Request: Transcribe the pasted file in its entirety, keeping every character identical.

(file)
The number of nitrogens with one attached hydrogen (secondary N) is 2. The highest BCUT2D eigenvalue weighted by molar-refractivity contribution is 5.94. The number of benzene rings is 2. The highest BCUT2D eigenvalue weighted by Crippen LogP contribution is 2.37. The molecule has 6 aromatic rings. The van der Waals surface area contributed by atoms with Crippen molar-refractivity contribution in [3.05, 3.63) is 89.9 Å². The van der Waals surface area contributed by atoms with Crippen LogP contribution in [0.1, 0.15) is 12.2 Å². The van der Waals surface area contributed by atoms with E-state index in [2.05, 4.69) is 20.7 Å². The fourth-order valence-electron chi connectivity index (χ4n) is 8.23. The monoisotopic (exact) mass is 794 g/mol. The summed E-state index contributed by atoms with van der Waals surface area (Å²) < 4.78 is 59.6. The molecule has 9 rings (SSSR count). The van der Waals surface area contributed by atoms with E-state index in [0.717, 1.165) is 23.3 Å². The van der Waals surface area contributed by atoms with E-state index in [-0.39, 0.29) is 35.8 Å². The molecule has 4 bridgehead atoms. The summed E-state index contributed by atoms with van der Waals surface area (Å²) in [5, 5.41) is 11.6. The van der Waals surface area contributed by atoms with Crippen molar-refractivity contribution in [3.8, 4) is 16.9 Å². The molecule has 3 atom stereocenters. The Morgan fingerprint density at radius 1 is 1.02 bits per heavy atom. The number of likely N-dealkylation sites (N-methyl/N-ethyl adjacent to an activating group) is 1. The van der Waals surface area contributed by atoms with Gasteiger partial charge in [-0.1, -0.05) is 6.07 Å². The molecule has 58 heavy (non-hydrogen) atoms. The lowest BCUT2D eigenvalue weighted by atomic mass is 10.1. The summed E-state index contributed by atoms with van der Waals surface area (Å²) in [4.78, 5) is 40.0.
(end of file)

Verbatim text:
The number of nitrogens with one attached hydrogen (secondary N) is 2. The highest BCUT2D eigenvalue weighted by molar-refractivity contribution is 5.94. The number of benzene rings is 2. The highest BCUT2D eigenvalue weighted by Crippen LogP contribution is 2.37. The molecule has 6 aromatic rings. The van der Waals surface area contributed by atoms with Crippen molar-refractivity contribution in [3.05, 3.63) is 89.9 Å². The van der Waals surface area contributed by atoms with Crippen LogP contribution in [0.1, 0.15) is 12.2 Å². The van der Waals surface area contributed by atoms with E-state index in [2.05, 4.69) is 20.7 Å². The fourth-order valence-electron chi connectivity index (χ4n) is 8.23. The monoisotopic (exact) mass is 794 g/mol. The summed E-state index contributed by atoms with van der Waals surface area (Å²) < 4.78 is 59.6. The molecule has 9 rings (SSSR count). The van der Waals surface area contributed by atoms with E-state index in [0.717, 1.165) is 23.3 Å². The van der Waals surface area contributed by atoms with E-state index in [-0.39, 0.29) is 35.8 Å². The molecule has 4 bridgehead atoms. The summed E-state index contributed by atoms with van der Waals surface area (Å²) in [5, 5.41) is 11.6. The van der Waals surface area contributed by atoms with Crippen molar-refractivity contribution in [3.8, 4) is 16.9 Å². The molecule has 3 atom stereocenters. The Morgan fingerprint density at radius 1 is 1.02 bits per heavy atom. The number of likely N-dealkylation sites (N-methyl/N-ethyl adjacent to an activating group) is 1. The van der Waals surface area contributed by atoms with Gasteiger partial charge in [-0.1, -0.05) is 6.07 Å². The molecule has 58 heavy (non-hydrogen) atoms. The lowest BCUT2D eigenvalue weighted by atomic mass is 10.1. The summed E-state index contributed by atoms with van der Waals surface area (Å²) in [4.78, 5) is 40.0.